A 16-year-old girl with a brain tumor asked to be euthanized and have her organs harvested. Sixteen! Doctors agreed. She was sedated and intubated in an ICU for 36 hours so that her organs could be “examined”—which probably meant imaging and blood tests. She was then euthanized and her organs procured.
Three points. First, this was a minor terrified of decline who stated that by donating organs, she believed she could do some good. But for that option, she might not have made that decision.
Second, as far as we know, the girl wasn’t provided suicide prevention services nor assured that palliative care could alleviate her symptoms.
Third, the lengthy sedation and intubation to which she was subjected weren’t for her benefit, but to allow her organs to be tested and find compatible recipients. In other words, at least in some sense, once the girl asked to donate her organs, her body parts became more important than her life.
Conjoining euthanasia with organ harvesting is a growing phenomenon in Belgium and the Netherlands. These countries don’t require that the patient-donor be terminally ill. Indeed, in both, the mentally ill qualify for medicalized killing—meaning that people who wouldn’t die for many years are euthanized in hospitals and then stripped of their organs.
Our closest cultural cousins in Canada—which legalized euthanasia in 2016—have traveled even further down the same utilitarian highway. If an Ontarian patient is accepted to receive a lethal injection—and again, that person need not be terminally ill, and, starting next year, may be mentally ill—the organization that oversees organ donation (Trillium) must be informed so that its representative can contact the soon-to-be-dead person and ask for his or her liver, kidneys, pancreas, lungs, and heart.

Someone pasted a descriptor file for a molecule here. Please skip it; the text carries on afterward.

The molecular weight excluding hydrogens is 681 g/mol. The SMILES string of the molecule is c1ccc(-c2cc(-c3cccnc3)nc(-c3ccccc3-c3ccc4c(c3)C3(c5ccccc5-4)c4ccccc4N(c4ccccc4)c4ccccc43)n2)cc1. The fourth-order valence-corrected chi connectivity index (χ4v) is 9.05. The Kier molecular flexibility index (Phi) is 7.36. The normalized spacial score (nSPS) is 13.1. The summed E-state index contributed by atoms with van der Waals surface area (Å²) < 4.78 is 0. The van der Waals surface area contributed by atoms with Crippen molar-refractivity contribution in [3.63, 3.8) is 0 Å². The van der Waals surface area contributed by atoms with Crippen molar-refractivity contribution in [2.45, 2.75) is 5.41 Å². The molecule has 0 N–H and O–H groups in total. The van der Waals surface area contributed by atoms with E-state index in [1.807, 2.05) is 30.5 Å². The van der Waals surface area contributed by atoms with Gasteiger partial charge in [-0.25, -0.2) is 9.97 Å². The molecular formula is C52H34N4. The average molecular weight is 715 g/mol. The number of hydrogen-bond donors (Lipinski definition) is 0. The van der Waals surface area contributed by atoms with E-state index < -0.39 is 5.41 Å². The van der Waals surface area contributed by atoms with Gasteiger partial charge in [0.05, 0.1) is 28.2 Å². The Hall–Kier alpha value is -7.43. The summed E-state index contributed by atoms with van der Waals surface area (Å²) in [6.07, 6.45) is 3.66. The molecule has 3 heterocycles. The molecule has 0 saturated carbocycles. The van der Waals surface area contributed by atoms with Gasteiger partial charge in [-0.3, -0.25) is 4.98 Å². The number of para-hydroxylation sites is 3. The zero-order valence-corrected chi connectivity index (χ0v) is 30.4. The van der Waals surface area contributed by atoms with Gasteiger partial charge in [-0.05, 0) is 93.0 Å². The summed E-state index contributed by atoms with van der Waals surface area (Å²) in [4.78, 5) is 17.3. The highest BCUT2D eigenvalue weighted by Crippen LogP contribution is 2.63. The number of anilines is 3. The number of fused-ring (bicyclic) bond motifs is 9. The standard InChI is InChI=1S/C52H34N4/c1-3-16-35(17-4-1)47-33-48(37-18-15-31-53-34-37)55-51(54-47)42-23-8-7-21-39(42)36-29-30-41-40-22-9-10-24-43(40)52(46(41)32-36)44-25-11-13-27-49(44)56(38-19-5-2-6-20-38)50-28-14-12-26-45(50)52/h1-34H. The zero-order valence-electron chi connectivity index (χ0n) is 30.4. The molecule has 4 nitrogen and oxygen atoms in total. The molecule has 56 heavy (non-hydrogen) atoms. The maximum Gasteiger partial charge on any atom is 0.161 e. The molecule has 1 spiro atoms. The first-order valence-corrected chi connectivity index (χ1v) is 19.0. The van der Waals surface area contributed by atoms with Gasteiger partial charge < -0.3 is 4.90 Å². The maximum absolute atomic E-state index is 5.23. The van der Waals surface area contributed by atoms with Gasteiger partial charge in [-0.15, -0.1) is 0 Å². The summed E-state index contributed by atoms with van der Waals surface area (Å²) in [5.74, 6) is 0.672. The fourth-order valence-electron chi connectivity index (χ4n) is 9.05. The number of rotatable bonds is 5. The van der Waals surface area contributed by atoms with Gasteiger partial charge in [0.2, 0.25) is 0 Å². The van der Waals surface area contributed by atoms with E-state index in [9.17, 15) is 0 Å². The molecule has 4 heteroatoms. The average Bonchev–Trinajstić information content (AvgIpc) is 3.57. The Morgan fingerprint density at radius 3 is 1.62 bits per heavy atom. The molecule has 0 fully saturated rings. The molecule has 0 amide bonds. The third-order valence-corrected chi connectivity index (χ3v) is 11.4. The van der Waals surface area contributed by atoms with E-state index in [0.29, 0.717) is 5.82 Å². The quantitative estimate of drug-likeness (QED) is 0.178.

Indeed, Mr. Singer advocates killing for organs. “When is it justifiable to end a human life?” he asks. His answer: “What determines whether it is justifiable to regard the life of a person as having ended is the irrevocable loss of consciousness: Once that has occurred, the person whom family and friends knew and loved has gone forever.”
But such people aren’t cadavers! They’re patients! That’s both basic biology and fundamental to medical ethics.
Mr. Singer (and many other bioethicists who have similarly opined) would unscientifically redefine death from a biological state of nonbeing into a sociological status of lesser value, equivalent to “as good as dead,” thereby dehumanizing unquestionably living people. Even more perilously, his proposal would establish in law the pernicious principle that there’s such a thing as a life not worth living. History amply tells us the acute dangers of such thinking.
And it wouldn’t stop there. Once we established the principle that some living people can be killed for their organs, the harvestable categories would surely expand over time. We need only look at the history of the assisted suicide/euthanasia movement to see how that process works. Assisted suicide, we were told, would be strictly limited to the dying. But over time, the categories expanded in some places well beyond the terminally ill. And even in U.S. states that still have such a limitation, laws have been loosened to make an increasing number of people eligible to be made dead.
Finally, we can’t discuss killing for organs without noting the crimes against humanity ongoing in China, where Falun Gong practitioners and other political prisoners are harvested to supply the country’s pernicious black market in human organs. The West may never go that far, but dehumanizing patients so that we can obtain their organs would expose the devalued to a similarly deadly dehumanization.
Here’s the bottom line: The public’s faith in transplant medicine depends on maintaining the highest ethical standards. I can’t think of a surer way to undermine that support than to permit killing for organs. Because if people ever believe that the transplant community supports procuring vital organs from the living, the entire sector could face a collapse in public confidence—meaning that there wouldn’t be more organs available for transplant, but fewer. That would be a catastrophe from which the sector would never recover.